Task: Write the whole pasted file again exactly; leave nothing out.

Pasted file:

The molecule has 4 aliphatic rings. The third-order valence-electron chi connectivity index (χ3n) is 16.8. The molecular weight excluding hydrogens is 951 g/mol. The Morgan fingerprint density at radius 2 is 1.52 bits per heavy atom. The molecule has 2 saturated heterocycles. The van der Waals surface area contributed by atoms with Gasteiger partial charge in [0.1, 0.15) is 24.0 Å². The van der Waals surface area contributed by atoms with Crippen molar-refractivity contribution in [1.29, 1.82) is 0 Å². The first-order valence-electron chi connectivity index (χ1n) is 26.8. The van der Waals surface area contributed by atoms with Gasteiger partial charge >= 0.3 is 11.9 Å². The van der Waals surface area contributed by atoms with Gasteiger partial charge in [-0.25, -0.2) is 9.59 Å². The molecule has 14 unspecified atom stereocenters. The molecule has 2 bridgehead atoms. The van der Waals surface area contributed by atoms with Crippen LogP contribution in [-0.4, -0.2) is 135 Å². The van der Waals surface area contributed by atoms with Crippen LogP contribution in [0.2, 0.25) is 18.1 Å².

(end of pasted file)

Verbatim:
The molecule has 4 aliphatic rings. The third-order valence-electron chi connectivity index (χ3n) is 16.8. The molecular weight excluding hydrogens is 951 g/mol. The Morgan fingerprint density at radius 2 is 1.52 bits per heavy atom. The molecule has 2 saturated heterocycles. The van der Waals surface area contributed by atoms with Gasteiger partial charge in [0.1, 0.15) is 24.0 Å². The van der Waals surface area contributed by atoms with Crippen molar-refractivity contribution in [1.29, 1.82) is 0 Å². The first-order valence-electron chi connectivity index (χ1n) is 26.8. The van der Waals surface area contributed by atoms with Gasteiger partial charge >= 0.3 is 11.9 Å². The van der Waals surface area contributed by atoms with Gasteiger partial charge in [-0.25, -0.2) is 9.59 Å². The molecule has 14 unspecified atom stereocenters. The molecule has 2 bridgehead atoms. The van der Waals surface area contributed by atoms with Crippen LogP contribution in [-0.4, -0.2) is 135 Å². The van der Waals surface area contributed by atoms with Crippen LogP contribution in [0.2, 0.25) is 18.1 Å².